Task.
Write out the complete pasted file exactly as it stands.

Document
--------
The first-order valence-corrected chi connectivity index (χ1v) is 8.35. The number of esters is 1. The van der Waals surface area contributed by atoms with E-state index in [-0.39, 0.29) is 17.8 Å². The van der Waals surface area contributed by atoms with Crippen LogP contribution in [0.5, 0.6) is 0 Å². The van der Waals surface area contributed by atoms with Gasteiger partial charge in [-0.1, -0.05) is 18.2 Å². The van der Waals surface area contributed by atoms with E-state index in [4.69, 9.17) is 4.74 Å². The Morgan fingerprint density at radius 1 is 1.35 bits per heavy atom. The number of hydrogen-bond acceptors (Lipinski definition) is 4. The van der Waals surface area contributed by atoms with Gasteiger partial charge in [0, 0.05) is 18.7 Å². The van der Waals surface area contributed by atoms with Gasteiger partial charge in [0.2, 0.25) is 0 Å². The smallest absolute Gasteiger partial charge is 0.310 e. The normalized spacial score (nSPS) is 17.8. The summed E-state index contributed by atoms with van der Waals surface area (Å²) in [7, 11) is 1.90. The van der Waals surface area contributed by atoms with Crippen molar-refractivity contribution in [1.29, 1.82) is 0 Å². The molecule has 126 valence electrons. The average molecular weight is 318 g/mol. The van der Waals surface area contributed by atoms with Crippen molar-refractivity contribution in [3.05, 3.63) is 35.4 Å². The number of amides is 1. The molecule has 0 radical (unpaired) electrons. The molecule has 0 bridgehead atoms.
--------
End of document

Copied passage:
The first-order valence-corrected chi connectivity index (χ1v) is 8.35. The number of esters is 1. The van der Waals surface area contributed by atoms with E-state index in [-0.39, 0.29) is 17.8 Å². The van der Waals surface area contributed by atoms with Crippen LogP contribution in [0.5, 0.6) is 0 Å². The van der Waals surface area contributed by atoms with Gasteiger partial charge in [-0.1, -0.05) is 18.2 Å². The van der Waals surface area contributed by atoms with E-state index in [4.69, 9.17) is 4.74 Å². The Morgan fingerprint density at radius 1 is 1.35 bits per heavy atom. The number of hydrogen-bond acceptors (Lipinski definition) is 4. The van der Waals surface area contributed by atoms with Gasteiger partial charge in [0, 0.05) is 18.7 Å². The van der Waals surface area contributed by atoms with Gasteiger partial charge in [0.2, 0.25) is 0 Å². The smallest absolute Gasteiger partial charge is 0.310 e. The normalized spacial score (nSPS) is 17.8. The summed E-state index contributed by atoms with van der Waals surface area (Å²) in [7, 11) is 1.90. The van der Waals surface area contributed by atoms with Crippen molar-refractivity contribution in [1.29, 1.82) is 0 Å². The molecule has 126 valence electrons. The average molecular weight is 318 g/mol. The van der Waals surface area contributed by atoms with Crippen molar-refractivity contribution in [3.05, 3.63) is 35.4 Å². The number of amides is 1. The molecule has 0 radical (unpaired) electrons. The molecule has 0 bridgehead atoms.